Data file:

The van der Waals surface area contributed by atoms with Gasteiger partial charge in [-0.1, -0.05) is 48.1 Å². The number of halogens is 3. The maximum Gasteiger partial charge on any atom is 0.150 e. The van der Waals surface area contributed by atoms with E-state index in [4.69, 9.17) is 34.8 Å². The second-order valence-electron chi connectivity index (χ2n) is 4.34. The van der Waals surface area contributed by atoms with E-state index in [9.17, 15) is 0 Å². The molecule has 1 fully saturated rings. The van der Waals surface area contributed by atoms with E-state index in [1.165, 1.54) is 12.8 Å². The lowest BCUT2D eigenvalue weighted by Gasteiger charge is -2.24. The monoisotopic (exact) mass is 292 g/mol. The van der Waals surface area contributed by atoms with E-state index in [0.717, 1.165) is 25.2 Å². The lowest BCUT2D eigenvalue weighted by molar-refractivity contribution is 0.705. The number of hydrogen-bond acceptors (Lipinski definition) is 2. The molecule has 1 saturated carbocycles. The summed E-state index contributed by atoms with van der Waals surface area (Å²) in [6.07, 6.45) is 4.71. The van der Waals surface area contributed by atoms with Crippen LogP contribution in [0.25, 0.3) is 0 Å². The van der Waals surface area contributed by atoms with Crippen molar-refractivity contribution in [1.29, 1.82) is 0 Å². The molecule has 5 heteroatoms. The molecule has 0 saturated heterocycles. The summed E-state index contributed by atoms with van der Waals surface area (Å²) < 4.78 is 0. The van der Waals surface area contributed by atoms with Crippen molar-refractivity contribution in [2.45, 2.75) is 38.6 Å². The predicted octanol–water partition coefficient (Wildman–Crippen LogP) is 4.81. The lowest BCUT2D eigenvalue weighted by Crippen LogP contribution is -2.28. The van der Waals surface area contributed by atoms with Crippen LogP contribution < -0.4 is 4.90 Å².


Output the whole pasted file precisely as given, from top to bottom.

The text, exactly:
The van der Waals surface area contributed by atoms with Gasteiger partial charge in [-0.1, -0.05) is 48.1 Å². The number of halogens is 3. The maximum Gasteiger partial charge on any atom is 0.150 e. The van der Waals surface area contributed by atoms with E-state index in [4.69, 9.17) is 34.8 Å². The second-order valence-electron chi connectivity index (χ2n) is 4.34. The van der Waals surface area contributed by atoms with E-state index in [9.17, 15) is 0 Å². The molecule has 1 fully saturated rings. The van der Waals surface area contributed by atoms with E-state index in [1.165, 1.54) is 12.8 Å². The lowest BCUT2D eigenvalue weighted by Gasteiger charge is -2.24. The monoisotopic (exact) mass is 292 g/mol. The van der Waals surface area contributed by atoms with E-state index in [0.717, 1.165) is 25.2 Å². The lowest BCUT2D eigenvalue weighted by molar-refractivity contribution is 0.705. The number of hydrogen-bond acceptors (Lipinski definition) is 2. The molecule has 1 saturated carbocycles. The summed E-state index contributed by atoms with van der Waals surface area (Å²) in [6.07, 6.45) is 4.71. The van der Waals surface area contributed by atoms with Crippen LogP contribution in [0.25, 0.3) is 0 Å². The van der Waals surface area contributed by atoms with Crippen molar-refractivity contribution in [1.29, 1.82) is 0 Å². The molecule has 5 heteroatoms. The molecule has 0 saturated heterocycles. The summed E-state index contributed by atoms with van der Waals surface area (Å²) < 4.78 is 0. The van der Waals surface area contributed by atoms with Crippen molar-refractivity contribution in [2.45, 2.75) is 38.6 Å². The predicted octanol–water partition coefficient (Wildman–Crippen LogP) is 4.81. The lowest BCUT2D eigenvalue weighted by Crippen LogP contribution is -2.28. The van der Waals surface area contributed by atoms with Crippen LogP contribution < -0.4 is 4.90 Å².